A Principled Approach to Compensation Reform

Posted by John Seethoff    
Vice President and Deputy General Counsel

In the wake of the financial crisis of the past year, Congress is currently considering several bills that would regulate executive compensation and other aspects of corporate governance. It’s good that policymakers are focused on these matters. In May, I blogged about how strong corporate governance policies and practices can help restore public trust and solidify the foundation for a broad recovery.

But in the current debate on corporate governance, many stakeholders are pursuing varied and conflicting agendas. Much of the focus is on attempting to prevent repetition of some highly publicized compensation abuses and lapses in governance. It’s vital that policy be guided by principles that help the country move beyond economic crisis, through long-term value creation for corporations and investors. For that to happen, companies need to retain the flexibility to customize their governance arrangements.

Recently Ann Habernigg from Microsoft joined with five other members of the Task Force on Compensation Reform of the American Bar Association to co-author The Need for a Principled Approach to Compensation Reform in the BNA Corporate Accountability Report. The article urges avoiding prescriptive one-size-fits-all solutions that could stifle alternative approaches to reforming compensation practices. As Ann and her co-authors write, “the intricacies of determining the ‘right’ executive compensation across the diverse range of businesses and industries comprising corporate America defy a single solution, no matter how well intended and thoughtfully crafted.”

Instead, the article supports thoughtful application of principles, like those in The Aspen Principles, which provide boards with guidance and flexibility to tailor arrangements that most benefit companies and shareholders. The Aspen Principles, developed by the Aspen Institute’s Corporate Values Strategy Group, encourage boards to first define metrics for long-term value creation, and then focus on those metrics in communicating with investors and developing compensation policies.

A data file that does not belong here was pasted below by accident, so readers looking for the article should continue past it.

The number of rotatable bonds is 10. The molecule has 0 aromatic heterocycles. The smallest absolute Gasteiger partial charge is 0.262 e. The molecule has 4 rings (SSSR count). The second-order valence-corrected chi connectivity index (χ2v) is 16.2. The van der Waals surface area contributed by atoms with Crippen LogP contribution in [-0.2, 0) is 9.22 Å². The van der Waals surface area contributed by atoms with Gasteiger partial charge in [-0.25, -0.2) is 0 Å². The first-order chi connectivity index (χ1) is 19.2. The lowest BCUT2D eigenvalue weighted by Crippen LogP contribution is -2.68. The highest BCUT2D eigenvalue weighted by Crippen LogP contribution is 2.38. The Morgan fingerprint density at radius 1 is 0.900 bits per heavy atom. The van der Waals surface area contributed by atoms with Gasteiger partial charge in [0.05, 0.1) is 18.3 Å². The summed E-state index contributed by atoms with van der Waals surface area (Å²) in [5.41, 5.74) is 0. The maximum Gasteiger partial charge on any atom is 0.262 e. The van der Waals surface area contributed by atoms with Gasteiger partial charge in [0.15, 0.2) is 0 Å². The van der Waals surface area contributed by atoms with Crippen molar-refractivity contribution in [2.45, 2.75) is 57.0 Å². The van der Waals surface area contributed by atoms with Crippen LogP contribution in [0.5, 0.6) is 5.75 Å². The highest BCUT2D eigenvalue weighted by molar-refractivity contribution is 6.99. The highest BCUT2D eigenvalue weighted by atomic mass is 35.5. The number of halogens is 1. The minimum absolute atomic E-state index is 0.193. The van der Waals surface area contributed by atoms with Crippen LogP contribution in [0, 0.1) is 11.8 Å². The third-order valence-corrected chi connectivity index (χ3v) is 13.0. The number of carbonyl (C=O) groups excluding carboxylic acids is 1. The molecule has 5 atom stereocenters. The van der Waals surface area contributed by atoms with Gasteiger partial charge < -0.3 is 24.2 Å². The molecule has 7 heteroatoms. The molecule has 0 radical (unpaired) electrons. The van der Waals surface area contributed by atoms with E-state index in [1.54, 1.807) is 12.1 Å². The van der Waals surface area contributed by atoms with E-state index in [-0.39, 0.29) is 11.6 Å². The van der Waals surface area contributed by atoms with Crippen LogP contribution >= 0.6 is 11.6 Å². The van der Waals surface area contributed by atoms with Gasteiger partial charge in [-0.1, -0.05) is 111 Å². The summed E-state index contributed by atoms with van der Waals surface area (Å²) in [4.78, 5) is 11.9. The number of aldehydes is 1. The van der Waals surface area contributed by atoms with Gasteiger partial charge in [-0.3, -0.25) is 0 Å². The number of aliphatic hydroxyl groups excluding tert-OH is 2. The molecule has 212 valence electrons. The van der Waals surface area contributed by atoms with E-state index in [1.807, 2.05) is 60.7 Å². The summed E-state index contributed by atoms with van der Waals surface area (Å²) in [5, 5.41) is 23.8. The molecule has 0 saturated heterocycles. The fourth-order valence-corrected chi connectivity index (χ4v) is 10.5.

Policymakers should consider such principles—and boards’ need for flexibility—in approaching governance reform. I believe principles-based guidance is the best choice for Microsoft and the thousands of other public companies in the United States. Each company is different in its stage of development, its competitive position and the strategies it pursues to maximize shareholder value. Over the years since our IPO in 1986, Microsoft has implemented significant governance enhancements voluntarily, guided by our board’s desire to pursue progressive governance practices that benefit our shareholders and are appropriate for Microsoft.

Our Board of Directors and management welcome thoughtful discussion on these and any other corporate governance issues. At any time, Microsoft shareholders may communicate directly with the Company's Board of Directors, any committee of the Board, or any individual director by e-mailing us ataskboard@microsoft.com.

For additional information about corporate governance at Microsoft, please click here. I invite you to leave a comment on this blog below.

Comments (2)

  1. Anonymous says:

    AS it has been top managers who have awarded/negotiated for themselves obscenely high bonuses that were not in line with performance (ie it all crashed), how do you expect that these same top managers will follow such guidelines? Please wake up and get real. Only through legislation will such excesses be reined in.

  2. Anonymous says:

    Personally, I find any executive compensation in excess of 20x the average salary of the company's workers to be obscene for a publicly held corporation.  Privately held business owners should be able to pay themselves what they want, but public companies should be held to a different standard.  Simply abdicating everything to the boards with a few nice sounding "guiding principles" is a sure-fire recipe for the continuation of the current status quo.

Skip to main content